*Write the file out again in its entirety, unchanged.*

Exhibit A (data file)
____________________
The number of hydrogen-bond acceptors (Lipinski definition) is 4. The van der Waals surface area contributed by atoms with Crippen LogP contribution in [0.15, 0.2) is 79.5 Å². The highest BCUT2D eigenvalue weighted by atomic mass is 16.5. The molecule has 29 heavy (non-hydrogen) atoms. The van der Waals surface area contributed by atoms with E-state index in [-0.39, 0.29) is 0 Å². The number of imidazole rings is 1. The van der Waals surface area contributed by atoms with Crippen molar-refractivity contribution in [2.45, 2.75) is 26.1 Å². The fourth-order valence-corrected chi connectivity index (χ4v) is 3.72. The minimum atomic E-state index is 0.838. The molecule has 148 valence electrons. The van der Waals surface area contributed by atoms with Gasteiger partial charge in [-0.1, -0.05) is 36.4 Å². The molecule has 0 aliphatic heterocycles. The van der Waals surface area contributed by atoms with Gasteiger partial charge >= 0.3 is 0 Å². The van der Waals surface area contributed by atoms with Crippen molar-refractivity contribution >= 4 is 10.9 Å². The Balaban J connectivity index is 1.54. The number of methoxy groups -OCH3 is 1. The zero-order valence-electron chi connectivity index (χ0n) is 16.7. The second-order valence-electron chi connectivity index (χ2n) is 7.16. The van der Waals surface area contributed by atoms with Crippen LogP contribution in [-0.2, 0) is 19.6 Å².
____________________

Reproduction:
The number of hydrogen-bond acceptors (Lipinski definition) is 4. The van der Waals surface area contributed by atoms with Crippen LogP contribution in [0.15, 0.2) is 79.5 Å². The highest BCUT2D eigenvalue weighted by atomic mass is 16.5. The molecule has 29 heavy (non-hydrogen) atoms. The van der Waals surface area contributed by atoms with E-state index in [-0.39, 0.29) is 0 Å². The number of imidazole rings is 1. The van der Waals surface area contributed by atoms with Crippen molar-refractivity contribution in [2.45, 2.75) is 26.1 Å². The fourth-order valence-corrected chi connectivity index (χ4v) is 3.72. The minimum atomic E-state index is 0.838. The molecule has 148 valence electrons. The van der Waals surface area contributed by atoms with Gasteiger partial charge in [-0.1, -0.05) is 36.4 Å². The molecule has 0 aliphatic heterocycles. The van der Waals surface area contributed by atoms with Gasteiger partial charge >= 0.3 is 0 Å². The van der Waals surface area contributed by atoms with Crippen molar-refractivity contribution >= 4 is 10.9 Å². The Balaban J connectivity index is 1.54. The number of methoxy groups -OCH3 is 1. The zero-order valence-electron chi connectivity index (χ0n) is 16.7. The second-order valence-electron chi connectivity index (χ2n) is 7.16. The van der Waals surface area contributed by atoms with Crippen LogP contribution in [-0.2, 0) is 19.6 Å².